National Rugby League (NRL) Cronulla Sharks player and proud Gamilaraay man Will Kennedy spoke to Aboriginal Hostels Limited (AHL) recently about his time at Kirinari Hostel in Sydney as a teenager.
As a young and promising regional rugby league player, it was a conversation and recommendation from his cousin, who had already moved to AHL’s Kirinari Hostel from Walgett in New South Wales to attend school, that encouraged Will to head to Sydney to pursue his NRL dreams.
A determined 16-year-old Will made the big decision to move from his small country hometown of Bathurst, New South Wales, where he grew up, to Kirinari Hostel in Sylvania Heights.
Today, as a star fullback in the Cronulla Sharks NRL team, Will is more than happy to express how his stay at Kirinari Hostel – a place to stay for First Nations boys attending high school – not only became a ‘home away from home’ but also provided him with the opportunity to kickstart his NRL career.
Will is thankful for the support he received from AHL employees when he arrived at Kirinari at the end of Year 10, saying that everyone made him feel welcome.
‘From the cleaners to the kitchen staff and the Hostel Parents, they helped all of us kids out,’ Will said.
Will has kept in touch with several of his fellow Kirinari residents, who he felt were more like his brothers – a novelty, coming from a family with 4 sisters.
Will spoke about the close friendships he formed and how much he loved coming home after school to play footy and basketball in the yard, which helped keep any homesickness at bay.
‘We were able talk to each other, because we are all going through the same thing basically, so I think it was good we had a talk to each other and we all stuck close to each other,’ Will said.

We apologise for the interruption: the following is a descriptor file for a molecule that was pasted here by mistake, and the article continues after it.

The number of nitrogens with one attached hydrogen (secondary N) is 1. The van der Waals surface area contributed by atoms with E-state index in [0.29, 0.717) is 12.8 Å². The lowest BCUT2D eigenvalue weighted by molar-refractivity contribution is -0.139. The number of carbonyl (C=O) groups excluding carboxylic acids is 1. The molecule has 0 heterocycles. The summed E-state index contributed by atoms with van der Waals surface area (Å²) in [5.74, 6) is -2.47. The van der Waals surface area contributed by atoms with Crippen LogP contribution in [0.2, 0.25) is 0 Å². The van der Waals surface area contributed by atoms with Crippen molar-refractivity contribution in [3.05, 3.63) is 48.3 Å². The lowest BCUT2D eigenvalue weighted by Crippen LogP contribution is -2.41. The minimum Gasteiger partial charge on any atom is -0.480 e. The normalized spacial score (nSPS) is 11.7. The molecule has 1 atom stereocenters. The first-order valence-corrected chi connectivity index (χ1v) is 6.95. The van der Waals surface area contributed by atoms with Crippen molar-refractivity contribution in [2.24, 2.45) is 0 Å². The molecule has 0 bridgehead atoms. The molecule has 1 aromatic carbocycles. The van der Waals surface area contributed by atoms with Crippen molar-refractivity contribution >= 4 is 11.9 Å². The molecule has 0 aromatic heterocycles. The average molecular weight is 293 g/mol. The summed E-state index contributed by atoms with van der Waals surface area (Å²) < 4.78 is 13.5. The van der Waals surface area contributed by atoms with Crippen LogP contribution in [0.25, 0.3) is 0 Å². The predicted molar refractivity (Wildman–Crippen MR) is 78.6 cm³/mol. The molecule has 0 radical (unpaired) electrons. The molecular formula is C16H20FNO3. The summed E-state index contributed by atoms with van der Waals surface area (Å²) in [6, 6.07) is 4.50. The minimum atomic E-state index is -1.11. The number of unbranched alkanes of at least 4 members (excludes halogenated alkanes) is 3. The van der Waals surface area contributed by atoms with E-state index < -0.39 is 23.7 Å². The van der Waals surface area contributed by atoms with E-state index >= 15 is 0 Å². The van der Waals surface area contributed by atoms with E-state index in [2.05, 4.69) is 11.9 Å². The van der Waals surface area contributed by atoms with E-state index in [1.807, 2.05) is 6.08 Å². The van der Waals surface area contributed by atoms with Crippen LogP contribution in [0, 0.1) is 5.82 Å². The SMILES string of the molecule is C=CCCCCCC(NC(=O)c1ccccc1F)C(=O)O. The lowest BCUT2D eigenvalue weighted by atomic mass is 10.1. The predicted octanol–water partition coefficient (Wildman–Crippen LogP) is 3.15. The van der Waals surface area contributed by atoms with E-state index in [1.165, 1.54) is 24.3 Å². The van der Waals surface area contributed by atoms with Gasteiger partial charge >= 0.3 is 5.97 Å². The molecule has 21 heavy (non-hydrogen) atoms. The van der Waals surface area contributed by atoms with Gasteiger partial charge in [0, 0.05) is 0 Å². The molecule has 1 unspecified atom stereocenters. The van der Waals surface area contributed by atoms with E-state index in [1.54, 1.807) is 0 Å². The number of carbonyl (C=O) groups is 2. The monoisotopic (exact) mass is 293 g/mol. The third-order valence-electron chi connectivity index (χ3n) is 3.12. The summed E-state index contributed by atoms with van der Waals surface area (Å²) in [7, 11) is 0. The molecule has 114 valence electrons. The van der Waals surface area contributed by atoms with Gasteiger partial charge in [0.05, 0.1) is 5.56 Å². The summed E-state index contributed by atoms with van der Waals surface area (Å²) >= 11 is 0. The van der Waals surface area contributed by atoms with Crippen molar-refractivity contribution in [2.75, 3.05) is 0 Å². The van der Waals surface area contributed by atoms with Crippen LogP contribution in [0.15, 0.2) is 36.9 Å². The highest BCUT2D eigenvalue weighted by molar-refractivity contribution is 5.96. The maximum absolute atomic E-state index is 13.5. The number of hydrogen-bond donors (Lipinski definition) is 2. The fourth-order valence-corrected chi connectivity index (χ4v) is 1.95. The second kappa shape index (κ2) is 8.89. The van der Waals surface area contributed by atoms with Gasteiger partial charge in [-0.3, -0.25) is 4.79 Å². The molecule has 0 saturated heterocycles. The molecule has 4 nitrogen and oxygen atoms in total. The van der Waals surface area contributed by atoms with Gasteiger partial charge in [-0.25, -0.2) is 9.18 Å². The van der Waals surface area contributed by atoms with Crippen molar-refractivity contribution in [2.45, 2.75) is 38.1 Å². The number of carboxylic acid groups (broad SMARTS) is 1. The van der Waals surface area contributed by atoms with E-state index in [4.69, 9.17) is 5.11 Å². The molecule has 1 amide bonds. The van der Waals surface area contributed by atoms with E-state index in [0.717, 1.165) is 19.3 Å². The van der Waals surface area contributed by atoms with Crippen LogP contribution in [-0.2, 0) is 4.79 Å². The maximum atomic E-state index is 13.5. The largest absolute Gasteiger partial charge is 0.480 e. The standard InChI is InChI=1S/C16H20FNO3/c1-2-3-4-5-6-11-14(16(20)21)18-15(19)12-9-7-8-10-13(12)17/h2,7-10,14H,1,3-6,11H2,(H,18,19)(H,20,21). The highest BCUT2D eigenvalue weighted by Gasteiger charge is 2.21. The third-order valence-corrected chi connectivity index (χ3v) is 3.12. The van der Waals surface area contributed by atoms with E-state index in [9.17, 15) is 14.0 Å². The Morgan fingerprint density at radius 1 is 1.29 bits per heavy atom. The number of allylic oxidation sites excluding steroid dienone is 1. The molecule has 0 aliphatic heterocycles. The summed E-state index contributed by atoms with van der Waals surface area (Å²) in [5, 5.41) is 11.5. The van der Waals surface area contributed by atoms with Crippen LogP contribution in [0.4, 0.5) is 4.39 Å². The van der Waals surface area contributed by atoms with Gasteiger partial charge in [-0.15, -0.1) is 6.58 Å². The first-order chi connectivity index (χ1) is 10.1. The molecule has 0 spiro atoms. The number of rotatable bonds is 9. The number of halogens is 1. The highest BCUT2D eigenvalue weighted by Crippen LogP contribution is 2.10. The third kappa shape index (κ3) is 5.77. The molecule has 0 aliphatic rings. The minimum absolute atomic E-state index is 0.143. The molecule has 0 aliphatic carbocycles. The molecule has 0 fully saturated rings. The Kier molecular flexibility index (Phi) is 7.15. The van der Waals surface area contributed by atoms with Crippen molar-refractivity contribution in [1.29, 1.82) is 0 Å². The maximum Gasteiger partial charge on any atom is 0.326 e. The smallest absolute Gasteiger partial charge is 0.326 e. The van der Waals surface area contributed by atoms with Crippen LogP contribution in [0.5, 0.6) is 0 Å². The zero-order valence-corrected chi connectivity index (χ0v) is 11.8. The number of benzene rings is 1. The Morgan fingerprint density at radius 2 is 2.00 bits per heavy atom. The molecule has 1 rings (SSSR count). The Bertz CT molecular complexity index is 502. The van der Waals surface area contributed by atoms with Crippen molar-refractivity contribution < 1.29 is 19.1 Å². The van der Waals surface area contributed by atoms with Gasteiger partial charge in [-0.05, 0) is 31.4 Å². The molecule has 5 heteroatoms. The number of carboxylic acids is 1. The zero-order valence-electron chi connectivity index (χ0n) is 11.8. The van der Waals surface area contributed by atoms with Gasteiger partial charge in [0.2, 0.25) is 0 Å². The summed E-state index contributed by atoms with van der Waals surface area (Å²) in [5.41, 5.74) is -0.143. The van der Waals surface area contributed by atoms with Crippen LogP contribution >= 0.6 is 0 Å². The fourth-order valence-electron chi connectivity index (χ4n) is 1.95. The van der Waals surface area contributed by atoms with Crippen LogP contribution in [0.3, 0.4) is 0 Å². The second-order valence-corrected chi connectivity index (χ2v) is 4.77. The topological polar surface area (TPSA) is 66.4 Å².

Being at Kirinari enabled Will to access his rugby league training and pave his way towards getting picked up by the Sharks, culminating in making his NRL debut in 2019.
Will said, 'It helped heaps - I think if I didn't move, I wouldn't be down the pathway that I was, I would be just playing footy back home in Bathurst, so Kirinari really helped me because it gave me that place to stay and it felt like home as well. I felt comfortable staying there just to pursue my dream into NRL.'
While his key focus was on launching his footy career and attending training, Will said that Kirinari staff supported and encouraged the students to keep up their education.
‘They supported my education. So, to play footy, we had to do our homework,’ Will said.
While footy was Will’s passion, other Kirinari residents took different pathways.
‘I think that hostels like these give you opportunities to go down the pathway that you want to choose, so mine was footy. I moved here to Sydney for NRL so that was my opportunity that they gave me and yeah it is not just for footy, it is for education or whatever job you want to take on,’ Will said.
Will’s best NRL season to date in the NRL was in 2021, where he received a nomination for Dally M Fullback of the Year and the Sharks’ prestigious Porter-Gallen medal.
In 2022 he achieved a life-long dream when he gained a coveted spot in the Indigenous All-Stars team.
Will’s story is a very real example of how, with the right opportunities and support, anything is possible.
AHL’s secondary education hostels provide the highest level of care and protection, the best possible educational journey, as well as quality meals and accommodation for First Nations young people.
Kirinari Hostel is in Sylvania Heights in Sydney and provides affordable accommodation for First Nations young men in high school.
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